Tonight my friend/cousin, Amber, posted a link to an article called “Breastfeeding and the Agony of Baby’s First Bottle.” Now, she and I have discussed our thoughts on this subject as both of us have experienced that “agony of baby’s first bottle.” She nursed her oldest son, and was unable to with her 2nd. She suffered great guilt and feelings of failure when she began formula feeding. I had a somewhat simliar experience with Porter, I had trouble breastfeeding Porter and as a first time mom of course I felt like a failure to switch him to formula.
I wholeheartedly chose formula for Hudson and will again for this baby. I have no desire to breastfeed. It isn’t because I can’t, or am unable to, or don’t produce enough milk. No, those are not factors in my decision.
I simply do not want to. I like having my body to myself. I like being able to eat and drink what I want without worrying if it will upset the baby’s tummy. I like being able to pass off night feedings to Ryan. I don’t want to deal with sore, cracked nipples, possible infections, clogged ducts etc. I like being able to leave my babies at home and have a “ME” day without worrying about when and where I’ll pump or will the baby take a bottle and what if they don’t. Selfish? Lazy? Uneducated? To some it might seem.
A few weeks ago I came across Crystal Butler’s blog post while looking at baby sewing tutorials. Her post couldn’t have been said any better in my own words:
“I’m the odd one out in my demographic, I know. And I am entirely supportive of my breastfeeding friends who brave some really tough stuff in order to give that gift to their child. But the gift I desperately wanted to give my children this time around was a sane, healthy mom. I resented the idea that everyone who chooses to bottle-fed is somehow making a lazy, uneducated choice. I stand steadfast in my decision, having looked at all of my options and weighing the possible risks (including another expensive outpatient stint in intensive therapy), and I choose sleep. I choose the ability to run errands, to enlist the help of my husband in feeding, and a certain freedom to just stare at my guy during feeding and breathe him in without wincing in pain, checking his latch, and crossing my fingers that he got enough.”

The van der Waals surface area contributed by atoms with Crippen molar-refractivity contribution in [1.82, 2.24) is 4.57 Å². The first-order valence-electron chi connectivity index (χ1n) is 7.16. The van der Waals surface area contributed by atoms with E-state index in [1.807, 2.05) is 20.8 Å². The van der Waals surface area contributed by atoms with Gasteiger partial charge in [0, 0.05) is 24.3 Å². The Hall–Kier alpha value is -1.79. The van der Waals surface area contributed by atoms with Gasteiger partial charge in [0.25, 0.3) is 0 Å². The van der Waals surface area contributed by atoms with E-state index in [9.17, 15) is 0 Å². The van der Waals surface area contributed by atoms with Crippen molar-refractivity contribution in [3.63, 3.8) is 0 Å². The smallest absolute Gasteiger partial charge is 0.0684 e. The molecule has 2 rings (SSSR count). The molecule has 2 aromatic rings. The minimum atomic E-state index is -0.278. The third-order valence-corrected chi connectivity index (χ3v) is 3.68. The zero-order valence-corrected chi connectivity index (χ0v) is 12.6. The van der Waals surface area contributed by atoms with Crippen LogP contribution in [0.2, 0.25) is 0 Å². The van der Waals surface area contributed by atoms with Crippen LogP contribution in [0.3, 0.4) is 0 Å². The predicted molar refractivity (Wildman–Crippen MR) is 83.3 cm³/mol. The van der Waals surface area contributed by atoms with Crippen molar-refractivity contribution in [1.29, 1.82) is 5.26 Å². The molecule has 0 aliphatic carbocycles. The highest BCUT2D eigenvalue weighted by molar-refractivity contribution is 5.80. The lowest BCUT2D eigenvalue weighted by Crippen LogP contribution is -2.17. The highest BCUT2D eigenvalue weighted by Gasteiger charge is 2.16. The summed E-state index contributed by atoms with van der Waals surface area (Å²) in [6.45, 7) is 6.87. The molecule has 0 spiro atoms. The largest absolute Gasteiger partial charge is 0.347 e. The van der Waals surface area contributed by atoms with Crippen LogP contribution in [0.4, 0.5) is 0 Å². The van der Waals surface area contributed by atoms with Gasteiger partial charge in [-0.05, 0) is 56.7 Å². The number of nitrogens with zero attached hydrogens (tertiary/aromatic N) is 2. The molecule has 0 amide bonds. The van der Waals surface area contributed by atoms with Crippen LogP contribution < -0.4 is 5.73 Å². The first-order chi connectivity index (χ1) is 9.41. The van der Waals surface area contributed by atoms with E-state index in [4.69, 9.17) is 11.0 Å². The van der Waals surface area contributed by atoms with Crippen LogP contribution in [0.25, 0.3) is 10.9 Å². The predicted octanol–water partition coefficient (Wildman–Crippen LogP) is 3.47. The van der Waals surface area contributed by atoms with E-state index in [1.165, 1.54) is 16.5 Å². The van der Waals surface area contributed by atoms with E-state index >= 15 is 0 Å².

Will my children suffer a life of sickness and stupidity because I didn’t/don’t/won’t breastfeed them? HELL NO. The guilt I felt when I switched to formula with Porter has been erased by the knowledge that my children are thriving, happy, healthy, intelligent children.
Back to the article that Amber posted on Facebook. A few things I so loved from it….
One commenter quoted: “The other day, March of Dimes tweeted the AAP’s position on breast feeding which included the line breast feeding “promotes a […] emotional connection between mother and baby.” Emotional connections happen irregardless of feeding type! When the powers that promote breast feeding try to use love and the mother-baby bond in their war against the bottle, that is where I draw the line. It’s stupid and WRONG and only serves to guilt bottle-feeding moms and dads.”